I needed to watch those dramas. Multiple episodes of “NCIS,” “Blue Bloods,” “Castle” and “The Blacklist” all piled up there on the DVR. But, I knew what would happen during those episodes. Fictional people would be shot and murdered in graphic ways and I couldn’t bring myself to watch even fake dead bodies and fake graphic blood spray on this night. And, so we watched nothing but hours of sitcoms for the few hours before we went to bed: “The Muppets,” “Modern Family,” “Grandfathered,” “The Grinder,” “Last Man Standing,” “Dr. Ken” and “The Mindy Project.”
I didn’t mention anything to my wife about not wanting to watch dramas after such a horrific night because I didn’t want to see dead bodies wrack up on fictional television programs. I don’t know whether or not if she wondered why we were on such an epic comedy binge when we had so many dramas on the DVR needing to be watched. She might have felt the same exact way as I, though she’d been saved from the hours of horrific news watching due to finishing up her shift at work.
The comedies were exactly what I needed. I laughed a few times throughout each one and was able to forget about the horror in Paris for a few hours before finally making myself so tired I may have nodded off a few times while watching “Dr. Ken” to end the night. I slept about as well as I could – I don’t sleep very well period, anyway.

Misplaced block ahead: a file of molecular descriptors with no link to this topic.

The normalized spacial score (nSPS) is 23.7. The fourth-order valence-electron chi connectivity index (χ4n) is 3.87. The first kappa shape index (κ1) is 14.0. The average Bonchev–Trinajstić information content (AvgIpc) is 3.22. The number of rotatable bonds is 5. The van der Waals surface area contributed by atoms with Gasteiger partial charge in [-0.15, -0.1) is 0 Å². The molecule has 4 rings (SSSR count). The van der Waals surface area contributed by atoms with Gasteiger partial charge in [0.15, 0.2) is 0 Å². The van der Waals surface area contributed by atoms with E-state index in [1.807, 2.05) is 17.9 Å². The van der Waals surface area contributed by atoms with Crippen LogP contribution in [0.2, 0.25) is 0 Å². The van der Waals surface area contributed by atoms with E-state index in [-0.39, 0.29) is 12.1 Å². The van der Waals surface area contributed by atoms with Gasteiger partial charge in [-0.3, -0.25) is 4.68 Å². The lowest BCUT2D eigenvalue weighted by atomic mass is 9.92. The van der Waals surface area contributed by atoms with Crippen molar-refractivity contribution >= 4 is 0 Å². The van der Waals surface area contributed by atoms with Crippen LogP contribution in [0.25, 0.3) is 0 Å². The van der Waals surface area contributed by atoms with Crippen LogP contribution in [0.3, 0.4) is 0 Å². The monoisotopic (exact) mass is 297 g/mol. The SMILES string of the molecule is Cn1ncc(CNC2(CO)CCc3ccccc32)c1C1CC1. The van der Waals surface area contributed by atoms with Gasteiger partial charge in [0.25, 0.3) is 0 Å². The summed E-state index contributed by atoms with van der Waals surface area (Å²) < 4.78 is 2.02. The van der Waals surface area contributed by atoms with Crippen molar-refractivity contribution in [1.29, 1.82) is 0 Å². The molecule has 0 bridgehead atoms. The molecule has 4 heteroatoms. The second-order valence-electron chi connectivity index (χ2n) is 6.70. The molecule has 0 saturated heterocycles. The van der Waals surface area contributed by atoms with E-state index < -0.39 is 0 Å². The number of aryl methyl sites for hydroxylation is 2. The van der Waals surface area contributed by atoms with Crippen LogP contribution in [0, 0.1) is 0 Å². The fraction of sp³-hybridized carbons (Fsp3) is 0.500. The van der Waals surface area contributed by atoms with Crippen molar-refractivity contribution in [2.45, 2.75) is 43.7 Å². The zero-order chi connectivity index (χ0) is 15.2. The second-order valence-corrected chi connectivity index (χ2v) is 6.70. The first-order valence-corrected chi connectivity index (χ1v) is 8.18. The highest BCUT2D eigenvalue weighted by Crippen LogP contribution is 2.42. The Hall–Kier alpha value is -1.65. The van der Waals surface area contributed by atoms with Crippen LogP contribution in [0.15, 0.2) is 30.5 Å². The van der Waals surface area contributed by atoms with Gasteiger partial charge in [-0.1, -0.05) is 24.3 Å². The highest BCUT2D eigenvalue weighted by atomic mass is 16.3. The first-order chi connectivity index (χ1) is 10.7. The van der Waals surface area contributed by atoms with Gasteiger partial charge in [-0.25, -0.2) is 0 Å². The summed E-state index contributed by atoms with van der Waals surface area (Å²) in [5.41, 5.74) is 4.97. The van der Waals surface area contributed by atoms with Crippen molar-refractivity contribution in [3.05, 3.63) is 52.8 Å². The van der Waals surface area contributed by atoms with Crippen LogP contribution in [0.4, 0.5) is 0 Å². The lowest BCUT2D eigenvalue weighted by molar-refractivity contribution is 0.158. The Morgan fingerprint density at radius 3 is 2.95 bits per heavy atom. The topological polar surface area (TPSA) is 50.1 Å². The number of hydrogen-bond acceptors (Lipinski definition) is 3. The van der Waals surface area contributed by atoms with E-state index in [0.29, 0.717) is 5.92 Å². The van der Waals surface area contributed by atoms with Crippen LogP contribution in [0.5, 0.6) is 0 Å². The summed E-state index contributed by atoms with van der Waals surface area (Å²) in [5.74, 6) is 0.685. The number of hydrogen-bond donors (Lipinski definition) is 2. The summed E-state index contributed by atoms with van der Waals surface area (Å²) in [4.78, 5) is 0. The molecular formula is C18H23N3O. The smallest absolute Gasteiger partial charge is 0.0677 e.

Then I woke up this morning to an even higher death toll and misguided bigotry spattered all over the Internet at a group of individuals that have no more to do with terrorism than we do. It was nice to get away for a few hours on Friday night and even laugh a bit, but the real world – which is a mighty scary and disappointing one – will always find you fast the next day.
by Julian Spivey
Donald Trump hosting “Saturday Night Live” on Saturday night (Nov. 7) wasn’t the worst episode of ‘SNL’ I’ve ever seen, but it was the first time I’ve ever seen the show sell out for ratings over artistry or integrity. As a huge fan of the show’s history and importance in pop culture I sincerely hope it never happens again.
We knew since the moment it was announced that Trump would be hosting ‘SNL’ that it was a ratings play and the show would essentially be horrible when it came to making us laugh – which is the entire point and goal of the show. We knew this because Trump is not capable of reading lines and getting laughs from doing so as he’s not an actor or comedian – despite the fact that he hosted an episode once before in 2004. You know every time either a politician or athlete is tapped to host ‘SNL’ that it’s going to be a rough week.